Nals Margreid Penon Pinot Bianco 2009
The new cellar under construction seems to have not distracted the very young kellermeister Harald Schraffl. The Cantina Nals Margreid has by now established itself among the Olympus of Alto Adige winemaking. Wines, above all whites, ever more representative of the territory, ever more stylistically defined and technically impeccable, are the result of severe selection in the vineyards. The Pinot Bianco Sirmian, the Sauvignon Mantele and the Pinot Grigio Punggl are the pearls of the whites, which are flanked by the reds of the Baron Salvadori line and the Schiava Galea, must-haves for the appellation.” Gambero Rosso Guida Vini d’Italia 2011.
Nals Margreid is a cooperative of about 100 small growers located in the Alto Adige region of Northern Italy. The cooperative was formed in 1985 by the merging of The Cellars Nalles (established in 1932) and Magre-Niclara (established in 1954) – two well-respected entities, both steeped in tradition. While cooperatives are typical in the Alto Adige (where parcels are often small and at high altitudes in mountainous terrain) their goal in joining forces was to unite some of the best wine growers from the Strada del Vino (wine road) of Alto Adige into something of a “dream team”. Today, 140 growers cultivate a wide range of local varieties in over150 hectares of vineyards for the Nals Margreid Cellar.
The vineyards of Nals Margreid are positioned between 200 and 900 meters above sea level, stretching from Nalles in the north to Magrè in the south. These locations benefit from both the climactic-barrier protection of the Alps to the North, and the warmth of the Mediterranean influences from the South. Soils are made up of gravel subsoil on the slopes of the mountains, and alluvial soil on the valley floor. Fold in primitive rock such as granite, slate, limestone, gneiss and porphyry and you’ve got ideal conditions for the growing of premium grapes, and ultimately the production of world-class wines.
The growers of Nals Margreid use natural methods wherever possible. Parasites and diseases are avoided through ecological means. Vines are trained using the classic pergola trellis, or by using the more modern, lower-yielding Guyot method.
Winemaker Harald Schraffl oversees the seamless blending of the fruits of a wide variety of vineyards, soils, vines and microclimates in their small winery. Schraffl’s vinification philosophy is dominated by the importance of preserving the characteristics that the soils and grape varieties impart to the wines. In addition to the blends, Nals Margreid bottles a handful of vineyard-designate wines from tiny, yet exceptional parcels. Earnest and genuine, these wines reflect the character and attributes of the various Alto Adige sub-zones. This is the first time Nals Margreid wines have been imported into the US.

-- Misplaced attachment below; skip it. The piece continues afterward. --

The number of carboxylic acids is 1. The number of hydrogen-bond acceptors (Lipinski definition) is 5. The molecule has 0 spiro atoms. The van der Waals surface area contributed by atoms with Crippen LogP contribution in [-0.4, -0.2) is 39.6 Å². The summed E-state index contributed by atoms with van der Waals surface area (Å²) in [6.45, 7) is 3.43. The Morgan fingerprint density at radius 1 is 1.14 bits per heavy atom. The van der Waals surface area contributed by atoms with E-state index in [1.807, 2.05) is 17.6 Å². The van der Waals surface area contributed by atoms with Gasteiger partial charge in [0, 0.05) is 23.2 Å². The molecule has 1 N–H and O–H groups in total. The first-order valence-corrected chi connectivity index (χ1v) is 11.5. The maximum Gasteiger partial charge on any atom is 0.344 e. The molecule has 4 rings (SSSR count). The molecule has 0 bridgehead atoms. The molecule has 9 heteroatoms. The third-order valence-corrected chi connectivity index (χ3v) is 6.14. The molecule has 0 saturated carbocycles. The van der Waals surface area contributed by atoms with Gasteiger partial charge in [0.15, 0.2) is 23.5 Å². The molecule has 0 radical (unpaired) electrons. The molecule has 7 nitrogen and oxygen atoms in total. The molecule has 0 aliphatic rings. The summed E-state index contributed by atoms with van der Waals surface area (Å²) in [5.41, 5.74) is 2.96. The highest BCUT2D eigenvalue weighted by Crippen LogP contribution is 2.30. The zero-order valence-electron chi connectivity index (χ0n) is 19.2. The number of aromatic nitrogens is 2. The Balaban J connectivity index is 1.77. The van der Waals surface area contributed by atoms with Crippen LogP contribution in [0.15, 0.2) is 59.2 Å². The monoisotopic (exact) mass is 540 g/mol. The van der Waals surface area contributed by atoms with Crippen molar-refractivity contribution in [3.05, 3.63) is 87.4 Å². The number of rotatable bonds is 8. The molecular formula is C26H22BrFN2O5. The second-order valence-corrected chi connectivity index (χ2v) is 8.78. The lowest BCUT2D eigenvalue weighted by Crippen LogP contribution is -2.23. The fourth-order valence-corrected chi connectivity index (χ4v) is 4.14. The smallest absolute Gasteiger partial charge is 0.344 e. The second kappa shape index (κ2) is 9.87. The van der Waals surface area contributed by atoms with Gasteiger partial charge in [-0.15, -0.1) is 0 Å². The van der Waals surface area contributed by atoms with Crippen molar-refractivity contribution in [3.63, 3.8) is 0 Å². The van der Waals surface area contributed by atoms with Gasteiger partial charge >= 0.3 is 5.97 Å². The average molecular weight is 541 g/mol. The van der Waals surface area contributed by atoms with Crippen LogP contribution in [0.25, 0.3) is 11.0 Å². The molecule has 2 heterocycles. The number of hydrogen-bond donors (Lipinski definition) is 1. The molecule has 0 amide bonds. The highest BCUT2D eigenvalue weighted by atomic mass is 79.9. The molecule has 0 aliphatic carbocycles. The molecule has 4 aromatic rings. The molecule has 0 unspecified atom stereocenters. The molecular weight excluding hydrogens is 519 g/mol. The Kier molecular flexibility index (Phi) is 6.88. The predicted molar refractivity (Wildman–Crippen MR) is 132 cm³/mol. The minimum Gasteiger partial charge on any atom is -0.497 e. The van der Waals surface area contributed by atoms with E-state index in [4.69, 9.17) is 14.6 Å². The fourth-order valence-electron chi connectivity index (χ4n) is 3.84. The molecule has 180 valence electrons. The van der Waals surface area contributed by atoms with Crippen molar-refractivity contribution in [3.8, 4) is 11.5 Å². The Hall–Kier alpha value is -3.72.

Trentino, the southern half, is primarily Italian-speaking and largely responsible for the production of non-native, international grapes. There is a significant quantity of Chardonnay, Pinot Grigio and Merlot produced. But Trentino's native and most unique red variety, Teroldego, while still rare, is gaining popularity. It produces a deeply colored red wine rich in wild blackberry, herb, coffee and cocoa.
The rugged terrain of German-speaking Alto Adige (also referred to as Südtirol) focuses on small-scale viticulture, with great value placed on local varieties—though international varieties have been widely planted since the 1800s. Sheltered by the Alps from harsh northerly winds, many of the best vineyards are at extreme altitude but on steep slopes to increase sunlight exposure.
The primary white grapes are Pinot grigio, Gewürztraminer, Chardonnay and Pinot blanc, as well as smaller plantings of Sauvignon blanc, Müller Thurgau. These tend to be bright and refreshing with crisp acidity and just the right amount of texture. Some of the highest quality Pinot grigio in Italy is made here.
Approachable, aromatic and pleasantly plush on the palate, Pinot blanc is a white grape variety born out of a mutation of pink-skinned Pinot gris (which was born out of a mutation of Pinot noir) and is perhaps most associated with the Alsace region of France. The variety is also is quite successful in Germany and Austria, where it is known as Weissburgunder. Although its heritage is Burgundian, today it is rarely found there and instead thrives throughout central Europe, especially in the mountainous Alto Adige region of Italy, where it is called Pinot bianco. Fine examples can also be found in Switzerland, Slovenia, Croatia, Serbia, Czech Republic, Slovakia and Hungary. Oregon’s Willamette Valley boasts some wonderful examples of Pinot blanc, as do some cooler pockets of California.
In the Glass
Pinot Blanc is typically a full-bodied wine and expresses pleasing aromas of crisp pear, peach, lemon zest, crushed gravel and white flowers. The finest examples can possess a stony minerality and with age can develop intriguing notes of honey, vanilla and almond.
Delicate Pinot Blanc works well with lighter fare such as salads, seafood, chicken or turkey, but is truly at its best with Alsatian pairings like choucrout garnie, onion tarts or the region’s soft cheeses like Munster.
Pinot Blanc’s delicate aromatics, full body, and moderate acidity make it a great alternative to the world’s most popular white wine. Anyone experiencing Chardonnay fatigue and looking to try something new would benefit from giving Pinot blanc a try.